Grandma Gertie always said there's not a savory dish that can't be made tastier by just a touch of tarragon.

Tsunami and Me

Tsunami and Me
too big to escape now....

Thursday, May 24, 2012

Twist and Shout and Shake It Up, Baby!

One of the continuing delights in writing for the Chicken Soup for the Soul series remains in finding that one of my stories has been selected for the daily newsletter that goes out to countless subscribers and 536,301 Facebook followers. (Yep, I just checked.)

 Not that all of those half a million Facebook "likers" will actually read today's Chicken Soup offering. But even so, it's a tickle to think that Peace Corps Nurse Jackie Waight's advice to me in Belize City over 20 years ago will be useful to others who are in danger of back damage from weeding their spring gardens or, as I did, incorrectly hauling luggage out from under a plane seat.

This is the third time one of my stories has been selected as Chicken's daily sip of soup. My other featured stories include "Forced to Face the Facts," which appeared in My Resolution. That story related how I quit smoking through hypnosis, back in 1985 when I worked for an HMO in Long Beach, CA. It celebrates the talented psychiatrist I worked with, Dr. Eric Auerbach. Additionally, "Withstanding Winter's Woes," also has been showcased. It's about Chico, my optimistic black cat, who appears to be a big fan of Bob Marley's ditty, Three Little Birds.

I've had more than one friend raise an eyebrow when I explain why I invest so much time in writing for anthologies, when the financial reimbursement seems miniscule, considering the time devoted to composing and revising. It's true you don't get rich writing for anthologies. But there's other payoffs:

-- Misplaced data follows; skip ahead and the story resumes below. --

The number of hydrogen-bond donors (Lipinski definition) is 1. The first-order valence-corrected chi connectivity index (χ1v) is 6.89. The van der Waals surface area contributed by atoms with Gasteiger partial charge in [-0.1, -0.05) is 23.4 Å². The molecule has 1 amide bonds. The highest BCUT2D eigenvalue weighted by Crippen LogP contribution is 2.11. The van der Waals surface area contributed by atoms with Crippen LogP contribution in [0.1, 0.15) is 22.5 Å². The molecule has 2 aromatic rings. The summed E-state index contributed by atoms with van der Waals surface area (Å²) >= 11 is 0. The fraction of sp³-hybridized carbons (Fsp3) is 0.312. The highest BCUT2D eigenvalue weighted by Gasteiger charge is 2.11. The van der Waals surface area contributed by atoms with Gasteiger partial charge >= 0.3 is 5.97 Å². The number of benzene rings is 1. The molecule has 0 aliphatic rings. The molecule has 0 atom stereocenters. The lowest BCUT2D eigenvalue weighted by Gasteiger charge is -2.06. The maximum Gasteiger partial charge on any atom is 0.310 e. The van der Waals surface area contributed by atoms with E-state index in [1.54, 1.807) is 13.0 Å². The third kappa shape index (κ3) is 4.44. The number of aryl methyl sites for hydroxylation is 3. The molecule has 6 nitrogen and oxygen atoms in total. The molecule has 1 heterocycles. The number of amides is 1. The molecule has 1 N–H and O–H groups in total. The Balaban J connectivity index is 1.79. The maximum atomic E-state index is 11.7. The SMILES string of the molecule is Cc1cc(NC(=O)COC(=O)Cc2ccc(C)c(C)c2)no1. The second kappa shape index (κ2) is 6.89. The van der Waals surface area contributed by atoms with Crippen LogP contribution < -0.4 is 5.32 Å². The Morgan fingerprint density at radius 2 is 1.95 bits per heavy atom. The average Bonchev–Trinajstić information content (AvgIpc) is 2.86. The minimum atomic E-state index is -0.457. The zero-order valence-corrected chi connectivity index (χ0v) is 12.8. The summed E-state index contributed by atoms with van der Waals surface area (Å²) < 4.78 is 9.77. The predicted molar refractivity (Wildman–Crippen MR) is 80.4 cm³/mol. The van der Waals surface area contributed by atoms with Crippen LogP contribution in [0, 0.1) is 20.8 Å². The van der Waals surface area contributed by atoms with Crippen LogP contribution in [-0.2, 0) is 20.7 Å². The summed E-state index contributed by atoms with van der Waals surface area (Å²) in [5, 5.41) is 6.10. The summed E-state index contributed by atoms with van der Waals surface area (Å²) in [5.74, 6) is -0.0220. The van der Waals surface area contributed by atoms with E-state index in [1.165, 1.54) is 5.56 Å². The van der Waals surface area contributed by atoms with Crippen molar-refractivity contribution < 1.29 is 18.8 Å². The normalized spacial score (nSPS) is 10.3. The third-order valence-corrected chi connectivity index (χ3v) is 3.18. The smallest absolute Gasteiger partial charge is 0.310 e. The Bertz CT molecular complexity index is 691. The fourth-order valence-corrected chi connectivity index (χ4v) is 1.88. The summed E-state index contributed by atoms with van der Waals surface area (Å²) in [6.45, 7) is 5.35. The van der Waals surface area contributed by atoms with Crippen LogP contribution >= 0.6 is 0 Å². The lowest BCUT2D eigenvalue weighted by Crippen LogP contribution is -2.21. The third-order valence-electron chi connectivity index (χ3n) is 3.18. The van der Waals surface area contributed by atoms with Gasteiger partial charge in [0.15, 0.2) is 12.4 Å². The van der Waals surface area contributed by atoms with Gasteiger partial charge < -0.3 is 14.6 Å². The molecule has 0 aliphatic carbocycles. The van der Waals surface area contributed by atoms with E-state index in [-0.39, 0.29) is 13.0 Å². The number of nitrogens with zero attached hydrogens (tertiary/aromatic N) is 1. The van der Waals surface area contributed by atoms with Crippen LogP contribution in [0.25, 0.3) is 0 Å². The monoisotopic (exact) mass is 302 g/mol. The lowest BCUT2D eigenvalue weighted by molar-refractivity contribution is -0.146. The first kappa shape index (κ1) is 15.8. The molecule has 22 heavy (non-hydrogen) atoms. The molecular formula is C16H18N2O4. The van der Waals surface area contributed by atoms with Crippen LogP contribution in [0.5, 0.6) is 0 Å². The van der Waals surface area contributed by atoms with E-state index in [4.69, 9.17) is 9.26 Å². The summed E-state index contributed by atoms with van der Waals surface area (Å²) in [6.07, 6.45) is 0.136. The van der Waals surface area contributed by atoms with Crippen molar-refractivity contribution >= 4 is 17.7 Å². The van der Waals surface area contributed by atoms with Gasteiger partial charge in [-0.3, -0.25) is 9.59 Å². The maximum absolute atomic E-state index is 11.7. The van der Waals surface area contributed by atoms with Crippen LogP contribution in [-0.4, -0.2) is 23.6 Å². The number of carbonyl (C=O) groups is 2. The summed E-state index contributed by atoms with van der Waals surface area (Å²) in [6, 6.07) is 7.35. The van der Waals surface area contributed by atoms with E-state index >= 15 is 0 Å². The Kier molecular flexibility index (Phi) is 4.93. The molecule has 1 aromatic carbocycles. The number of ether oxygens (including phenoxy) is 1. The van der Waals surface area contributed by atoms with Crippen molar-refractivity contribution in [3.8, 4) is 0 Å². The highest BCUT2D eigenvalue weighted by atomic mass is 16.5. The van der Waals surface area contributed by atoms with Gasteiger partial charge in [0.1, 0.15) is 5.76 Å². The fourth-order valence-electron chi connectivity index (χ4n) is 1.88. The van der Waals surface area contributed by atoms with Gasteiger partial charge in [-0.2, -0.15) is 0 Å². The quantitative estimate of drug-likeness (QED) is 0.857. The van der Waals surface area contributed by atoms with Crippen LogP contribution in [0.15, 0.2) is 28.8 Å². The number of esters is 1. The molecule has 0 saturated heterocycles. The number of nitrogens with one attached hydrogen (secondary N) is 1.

• Platform. More people will see your byline in such series as Chicken Soup for the Soul, Thin Threads or the upcoming series, Not Your Mother's Book, than will read your hometown newspaper column, unless you live in a big metropolitan area.
  • Posterity. You have an opportunity to enshrine your most memorable  moments, which include relatives, friends, and even chance acquaintances, in a bona fide book that somebody else will read and enjoy. It's not easy getting your memoir published if you're not a household name. But a slice of your life can be preserved in an anthology.
  • Promotion. You have an opportunity to be featured at local library events, book fairs, schools and at book store signings. Even in this age of e-books, book lovers will buy a hard copy of a book with your story, if you're willing to sign it.
You can purchase Say Goodbye to Back Pain here:

You can find out how to contribute to Chicken Soup for the Soul here:

You can read the guidelines for Not Your Mother's Book, the new anthology for a new century,  here:

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